See, if you put all three of these together, this is the essence of what being a Christian is! “Love one another, as I have loved you.” “Love thy neighbor as thyself.”
Throw those three words in to the ending of the Shema, and it ceases to be a routine prayer you have to pray before you can drink your morning coffee – but a rule for conduct. Love your neighbor as your own self.
Really, a lot of us skip over our study of the books called the General Epistles. But there’s a LOT in there. a Lot! 1 John, James, Jude, 1 & 2 Peter give us SO MUCH we really need to study and learn! The value of a book in the Bible cannot be estimated by its size! I spent a week once in serious study of Philemon, and really was enriched by it.
If I walk through the church building feeling warm fuzzy thoughts at everyone, that is not love, that’s medication of some kind.
But if you notice the poor new couple in the church, and you notice that they’re not dressing properly for church – well, stop and think… have you ever seen them wear anything other than those clothes? It just might be… that’s all they could afford at a thrift store. They could be taking a casual attitude towards church, or it might possibly be that they’re eating mustard sandwiches at night because that’s all they can afford.
When I first got married, I can seriously remember walking home from work (it was several miles) and carefully picking up every coin I saw, and praying urgently it would amount to enough money we could go to the Bakery Thrift store and buy a loaf of bread with it, and some honey buns or something for dinner. I didn’t have money to buy a suit for church.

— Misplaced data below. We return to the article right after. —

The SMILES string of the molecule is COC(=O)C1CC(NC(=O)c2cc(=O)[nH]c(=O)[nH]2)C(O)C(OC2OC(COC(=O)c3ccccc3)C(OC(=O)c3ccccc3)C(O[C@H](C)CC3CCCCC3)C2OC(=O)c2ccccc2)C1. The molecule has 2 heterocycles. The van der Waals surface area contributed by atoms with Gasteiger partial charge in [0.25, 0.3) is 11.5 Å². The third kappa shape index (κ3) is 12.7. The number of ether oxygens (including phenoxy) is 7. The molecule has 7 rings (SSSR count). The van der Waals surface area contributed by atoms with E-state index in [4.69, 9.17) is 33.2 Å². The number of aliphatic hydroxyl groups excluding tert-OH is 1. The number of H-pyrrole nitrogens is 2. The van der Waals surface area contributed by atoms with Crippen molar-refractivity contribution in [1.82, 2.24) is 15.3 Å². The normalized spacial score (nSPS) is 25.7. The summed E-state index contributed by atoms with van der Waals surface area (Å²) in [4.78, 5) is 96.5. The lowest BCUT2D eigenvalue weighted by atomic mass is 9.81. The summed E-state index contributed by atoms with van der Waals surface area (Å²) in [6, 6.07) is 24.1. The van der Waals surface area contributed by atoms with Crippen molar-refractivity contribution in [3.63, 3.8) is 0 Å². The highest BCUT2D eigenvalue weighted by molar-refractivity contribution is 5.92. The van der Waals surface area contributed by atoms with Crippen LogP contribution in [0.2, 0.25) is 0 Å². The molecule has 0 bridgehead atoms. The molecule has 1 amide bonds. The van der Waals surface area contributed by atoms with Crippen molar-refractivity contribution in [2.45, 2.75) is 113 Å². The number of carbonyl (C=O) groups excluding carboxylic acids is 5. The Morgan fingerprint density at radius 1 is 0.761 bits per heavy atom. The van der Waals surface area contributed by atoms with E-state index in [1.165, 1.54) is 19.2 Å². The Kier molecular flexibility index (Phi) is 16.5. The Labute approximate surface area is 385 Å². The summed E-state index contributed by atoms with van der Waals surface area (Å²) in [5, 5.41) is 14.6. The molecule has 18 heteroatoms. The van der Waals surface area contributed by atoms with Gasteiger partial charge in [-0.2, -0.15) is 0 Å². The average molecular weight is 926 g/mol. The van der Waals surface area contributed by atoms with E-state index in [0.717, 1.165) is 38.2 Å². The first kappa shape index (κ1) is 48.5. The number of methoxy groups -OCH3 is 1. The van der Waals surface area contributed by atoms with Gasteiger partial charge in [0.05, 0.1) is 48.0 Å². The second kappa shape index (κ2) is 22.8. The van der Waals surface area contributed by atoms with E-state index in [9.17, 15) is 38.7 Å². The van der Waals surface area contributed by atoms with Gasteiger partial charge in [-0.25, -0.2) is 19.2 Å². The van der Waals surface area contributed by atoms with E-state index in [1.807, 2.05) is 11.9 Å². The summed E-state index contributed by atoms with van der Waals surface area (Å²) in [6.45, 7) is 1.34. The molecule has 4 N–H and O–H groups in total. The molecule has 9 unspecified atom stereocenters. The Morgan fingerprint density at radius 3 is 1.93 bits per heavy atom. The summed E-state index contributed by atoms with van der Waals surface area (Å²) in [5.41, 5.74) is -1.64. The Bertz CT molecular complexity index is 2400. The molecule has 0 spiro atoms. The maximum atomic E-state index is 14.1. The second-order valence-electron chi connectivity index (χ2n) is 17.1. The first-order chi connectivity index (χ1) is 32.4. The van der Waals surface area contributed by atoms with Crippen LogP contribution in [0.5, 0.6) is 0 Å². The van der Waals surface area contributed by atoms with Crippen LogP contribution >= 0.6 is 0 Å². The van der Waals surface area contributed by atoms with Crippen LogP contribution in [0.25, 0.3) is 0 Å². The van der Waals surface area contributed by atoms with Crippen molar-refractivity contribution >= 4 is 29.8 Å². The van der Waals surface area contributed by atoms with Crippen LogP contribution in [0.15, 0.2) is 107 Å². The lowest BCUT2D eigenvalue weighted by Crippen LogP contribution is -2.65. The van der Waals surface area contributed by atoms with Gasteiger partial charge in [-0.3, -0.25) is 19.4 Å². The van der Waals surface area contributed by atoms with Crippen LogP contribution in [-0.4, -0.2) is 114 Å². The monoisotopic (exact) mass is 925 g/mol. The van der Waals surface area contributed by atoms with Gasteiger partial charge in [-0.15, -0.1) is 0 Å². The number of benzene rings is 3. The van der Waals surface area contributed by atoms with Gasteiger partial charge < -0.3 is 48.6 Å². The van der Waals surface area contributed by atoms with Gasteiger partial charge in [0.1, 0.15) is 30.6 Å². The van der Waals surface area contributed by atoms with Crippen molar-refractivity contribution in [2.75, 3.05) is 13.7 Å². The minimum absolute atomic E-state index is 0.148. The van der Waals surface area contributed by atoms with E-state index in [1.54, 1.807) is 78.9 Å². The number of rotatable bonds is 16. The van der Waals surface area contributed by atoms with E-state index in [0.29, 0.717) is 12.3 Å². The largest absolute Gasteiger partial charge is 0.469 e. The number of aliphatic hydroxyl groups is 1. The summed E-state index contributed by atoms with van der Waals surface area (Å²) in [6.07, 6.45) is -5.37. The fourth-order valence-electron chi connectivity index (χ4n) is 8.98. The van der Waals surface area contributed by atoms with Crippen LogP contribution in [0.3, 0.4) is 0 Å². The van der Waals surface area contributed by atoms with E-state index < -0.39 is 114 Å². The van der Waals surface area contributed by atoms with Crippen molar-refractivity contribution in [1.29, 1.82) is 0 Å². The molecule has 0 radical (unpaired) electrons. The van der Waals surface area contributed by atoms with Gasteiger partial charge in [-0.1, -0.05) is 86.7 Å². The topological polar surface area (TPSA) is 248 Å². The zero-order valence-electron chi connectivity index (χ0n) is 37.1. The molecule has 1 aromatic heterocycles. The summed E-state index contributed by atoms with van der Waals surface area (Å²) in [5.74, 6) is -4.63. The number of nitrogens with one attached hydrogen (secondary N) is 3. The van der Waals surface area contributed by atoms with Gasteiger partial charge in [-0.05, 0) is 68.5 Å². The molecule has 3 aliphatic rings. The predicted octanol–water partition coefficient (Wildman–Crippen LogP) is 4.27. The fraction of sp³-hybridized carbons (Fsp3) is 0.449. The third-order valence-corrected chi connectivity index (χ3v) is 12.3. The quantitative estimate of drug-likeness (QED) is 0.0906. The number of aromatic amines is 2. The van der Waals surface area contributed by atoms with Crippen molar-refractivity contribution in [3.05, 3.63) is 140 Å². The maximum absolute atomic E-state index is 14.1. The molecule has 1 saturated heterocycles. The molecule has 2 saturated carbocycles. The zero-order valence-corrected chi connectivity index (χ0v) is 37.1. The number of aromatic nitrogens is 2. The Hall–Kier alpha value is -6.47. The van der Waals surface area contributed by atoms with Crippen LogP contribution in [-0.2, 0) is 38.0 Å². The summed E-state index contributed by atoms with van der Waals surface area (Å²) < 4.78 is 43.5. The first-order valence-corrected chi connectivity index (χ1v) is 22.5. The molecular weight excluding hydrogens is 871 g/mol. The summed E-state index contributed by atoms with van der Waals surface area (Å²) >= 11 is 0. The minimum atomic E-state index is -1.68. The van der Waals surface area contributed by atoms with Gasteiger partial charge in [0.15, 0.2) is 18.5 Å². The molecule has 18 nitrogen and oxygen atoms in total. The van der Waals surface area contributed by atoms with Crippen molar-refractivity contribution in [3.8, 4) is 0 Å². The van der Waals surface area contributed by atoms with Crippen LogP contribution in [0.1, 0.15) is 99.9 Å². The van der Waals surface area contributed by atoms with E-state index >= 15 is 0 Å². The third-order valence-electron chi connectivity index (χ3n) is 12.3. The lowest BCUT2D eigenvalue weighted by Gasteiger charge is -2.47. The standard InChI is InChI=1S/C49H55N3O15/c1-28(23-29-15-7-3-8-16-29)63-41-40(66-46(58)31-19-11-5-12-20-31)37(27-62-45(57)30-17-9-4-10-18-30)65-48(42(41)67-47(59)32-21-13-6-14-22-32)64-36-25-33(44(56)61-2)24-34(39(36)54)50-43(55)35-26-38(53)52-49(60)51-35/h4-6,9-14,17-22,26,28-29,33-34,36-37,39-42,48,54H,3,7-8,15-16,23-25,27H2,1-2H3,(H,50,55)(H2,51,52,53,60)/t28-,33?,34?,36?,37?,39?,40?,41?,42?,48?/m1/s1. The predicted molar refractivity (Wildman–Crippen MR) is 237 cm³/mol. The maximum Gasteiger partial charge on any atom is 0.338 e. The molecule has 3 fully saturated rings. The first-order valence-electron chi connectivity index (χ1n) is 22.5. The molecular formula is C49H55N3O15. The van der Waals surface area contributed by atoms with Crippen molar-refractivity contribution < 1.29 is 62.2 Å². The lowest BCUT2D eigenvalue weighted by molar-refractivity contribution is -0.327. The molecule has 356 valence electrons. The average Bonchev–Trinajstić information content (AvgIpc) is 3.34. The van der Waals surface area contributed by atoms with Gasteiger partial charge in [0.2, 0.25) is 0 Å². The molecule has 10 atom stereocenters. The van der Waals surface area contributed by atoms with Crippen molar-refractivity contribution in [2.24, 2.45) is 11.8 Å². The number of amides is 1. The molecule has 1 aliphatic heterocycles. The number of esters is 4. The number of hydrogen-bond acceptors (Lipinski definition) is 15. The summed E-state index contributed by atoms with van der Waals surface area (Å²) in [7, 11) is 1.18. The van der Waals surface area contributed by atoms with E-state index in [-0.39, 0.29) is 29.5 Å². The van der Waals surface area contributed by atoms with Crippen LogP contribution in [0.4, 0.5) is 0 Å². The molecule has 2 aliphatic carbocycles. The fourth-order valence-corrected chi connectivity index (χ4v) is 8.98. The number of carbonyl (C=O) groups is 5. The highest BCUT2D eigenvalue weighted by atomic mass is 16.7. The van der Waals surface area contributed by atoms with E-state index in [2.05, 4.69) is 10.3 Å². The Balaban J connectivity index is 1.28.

Maybe if you got together with some of the deacons, and raised a few dollars and bought them some clothes… and hey, some food.
The whole idea about church is that, some Christians begin getting blessed by God. Did you ever stop to think it’s perhaps because God is testing you with a little increase to see if you’re going to use it properly? Maybe the whole idea behind church, besides the preaching, is that it’s a way for the very, very poor to be taken care of by those who are wealthier.
Maybe a reason churches die is because they forget the poor.
POOR, ORPHAN, WIDOW Three groups of people of the lower social classes in need of legal protection from the rich and powerful who sometimes abused them (Job 24:3–4). God’s promise of care for the poor, the fatherless, and the widows was a tremendous source of hope during times of severe difficulty. Gary V. Smith, “Poor, Orphan, Widow,” ed. Chad Brand et al., Holman Illustrated Bible Dictionary (Nashville, TN: Holman Bible Publishers, 2003), 1311.
The Bible regularly addresses the topic of poverty; the biblical writers were primarily concerned with ensuring that the impoverished were not ignored or oppressed by the wealthy and powerful. The biblical writers are also concerned that justice and mercy be brought into the world via those who serve God, so that the impoverished no longer suffer. A. Chadwick Thornhill, “Poverty,” ed. John D. Barry et al., The Lexham Bible Dictionary (Bellingham, WA: Lexham Press, 2016).
If you want to make your church a success, consider this: it takes genuine concern and care for the poor to make that church something in God’s eyes. If you begin to prosper a little, and someone in need shows up in your church, here’s your test. Do not fail that test. Humble yourself. Exalt the poor, the needy. Love thy neighbor as yourself…
…and feed them.